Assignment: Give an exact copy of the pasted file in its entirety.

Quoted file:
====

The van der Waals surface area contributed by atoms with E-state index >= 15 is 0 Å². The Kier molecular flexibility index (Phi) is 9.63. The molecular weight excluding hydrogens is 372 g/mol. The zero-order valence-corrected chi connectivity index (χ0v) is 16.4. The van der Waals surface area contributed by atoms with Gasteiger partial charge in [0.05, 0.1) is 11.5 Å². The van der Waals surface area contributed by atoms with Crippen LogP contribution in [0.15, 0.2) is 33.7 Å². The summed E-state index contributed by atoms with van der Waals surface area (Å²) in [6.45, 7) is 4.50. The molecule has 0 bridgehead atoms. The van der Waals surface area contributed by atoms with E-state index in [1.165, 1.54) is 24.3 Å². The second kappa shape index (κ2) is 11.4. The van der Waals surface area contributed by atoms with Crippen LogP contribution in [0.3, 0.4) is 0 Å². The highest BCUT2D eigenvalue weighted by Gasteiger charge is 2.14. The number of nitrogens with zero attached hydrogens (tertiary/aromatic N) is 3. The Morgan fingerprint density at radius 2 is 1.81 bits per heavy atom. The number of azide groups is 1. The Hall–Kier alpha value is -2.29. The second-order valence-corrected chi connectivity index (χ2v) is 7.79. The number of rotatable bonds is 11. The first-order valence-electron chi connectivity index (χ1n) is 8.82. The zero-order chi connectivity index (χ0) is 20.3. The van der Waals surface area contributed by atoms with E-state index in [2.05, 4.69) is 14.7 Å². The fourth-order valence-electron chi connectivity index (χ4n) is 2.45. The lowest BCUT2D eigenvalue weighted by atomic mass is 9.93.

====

The van der Waals surface area contributed by atoms with E-state index >= 15 is 0 Å². The Kier molecular flexibility index (Phi) is 9.63. The molecular weight excluding hydrogens is 372 g/mol. The zero-order valence-corrected chi connectivity index (χ0v) is 16.4. The van der Waals surface area contributed by atoms with Gasteiger partial charge in [0.05, 0.1) is 11.5 Å². The van der Waals surface area contributed by atoms with Crippen LogP contribution in [0.15, 0.2) is 33.7 Å². The summed E-state index contributed by atoms with van der Waals surface area (Å²) in [6.45, 7) is 4.50. The molecule has 0 bridgehead atoms. The van der Waals surface area contributed by atoms with E-state index in [1.165, 1.54) is 24.3 Å². The second kappa shape index (κ2) is 11.4. The van der Waals surface area contributed by atoms with Crippen LogP contribution in [0.3, 0.4) is 0 Å². The highest BCUT2D eigenvalue weighted by Gasteiger charge is 2.14. The number of nitrogens with zero attached hydrogens (tertiary/aromatic N) is 3. The Morgan fingerprint density at radius 2 is 1.81 bits per heavy atom. The number of azide groups is 1. The Hall–Kier alpha value is -2.29. The second-order valence-corrected chi connectivity index (χ2v) is 7.79. The number of rotatable bonds is 11. The first-order valence-electron chi connectivity index (χ1n) is 8.82. The zero-order chi connectivity index (χ0) is 20.3. The van der Waals surface area contributed by atoms with E-state index in [2.05, 4.69) is 14.7 Å². The fourth-order valence-electron chi connectivity index (χ4n) is 2.45. The lowest BCUT2D eigenvalue weighted by atomic mass is 9.93.